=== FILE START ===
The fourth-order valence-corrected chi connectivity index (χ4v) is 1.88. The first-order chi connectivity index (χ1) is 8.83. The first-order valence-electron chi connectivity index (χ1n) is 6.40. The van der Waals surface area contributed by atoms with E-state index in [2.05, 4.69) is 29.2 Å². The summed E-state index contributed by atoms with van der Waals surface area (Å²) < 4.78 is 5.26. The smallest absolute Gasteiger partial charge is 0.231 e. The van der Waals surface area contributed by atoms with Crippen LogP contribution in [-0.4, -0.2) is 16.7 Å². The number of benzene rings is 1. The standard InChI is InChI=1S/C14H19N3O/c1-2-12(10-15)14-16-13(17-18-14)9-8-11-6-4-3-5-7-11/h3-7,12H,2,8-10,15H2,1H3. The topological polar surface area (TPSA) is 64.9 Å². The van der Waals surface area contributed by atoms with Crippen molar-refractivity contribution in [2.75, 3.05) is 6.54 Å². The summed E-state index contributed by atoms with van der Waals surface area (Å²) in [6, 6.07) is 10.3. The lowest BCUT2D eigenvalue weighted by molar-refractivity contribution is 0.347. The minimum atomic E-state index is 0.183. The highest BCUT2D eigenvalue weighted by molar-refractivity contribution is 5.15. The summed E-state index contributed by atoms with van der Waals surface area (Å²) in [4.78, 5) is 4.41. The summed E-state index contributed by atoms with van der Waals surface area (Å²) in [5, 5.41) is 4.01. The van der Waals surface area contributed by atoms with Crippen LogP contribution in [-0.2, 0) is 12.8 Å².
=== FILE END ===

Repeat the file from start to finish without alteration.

The fourth-order valence-corrected chi connectivity index (χ4v) is 1.88. The first-order chi connectivity index (χ1) is 8.83. The first-order valence-electron chi connectivity index (χ1n) is 6.40. The van der Waals surface area contributed by atoms with E-state index in [2.05, 4.69) is 29.2 Å². The summed E-state index contributed by atoms with van der Waals surface area (Å²) < 4.78 is 5.26. The smallest absolute Gasteiger partial charge is 0.231 e. The van der Waals surface area contributed by atoms with Crippen LogP contribution in [-0.4, -0.2) is 16.7 Å². The number of benzene rings is 1. The standard InChI is InChI=1S/C14H19N3O/c1-2-12(10-15)14-16-13(17-18-14)9-8-11-6-4-3-5-7-11/h3-7,12H,2,8-10,15H2,1H3. The topological polar surface area (TPSA) is 64.9 Å². The van der Waals surface area contributed by atoms with Crippen molar-refractivity contribution in [2.75, 3.05) is 6.54 Å². The summed E-state index contributed by atoms with van der Waals surface area (Å²) in [6, 6.07) is 10.3. The lowest BCUT2D eigenvalue weighted by molar-refractivity contribution is 0.347. The minimum atomic E-state index is 0.183. The highest BCUT2D eigenvalue weighted by molar-refractivity contribution is 5.15. The summed E-state index contributed by atoms with van der Waals surface area (Å²) in [4.78, 5) is 4.41. The summed E-state index contributed by atoms with van der Waals surface area (Å²) in [5, 5.41) is 4.01. The van der Waals surface area contributed by atoms with Crippen LogP contribution in [-0.2, 0) is 12.8 Å².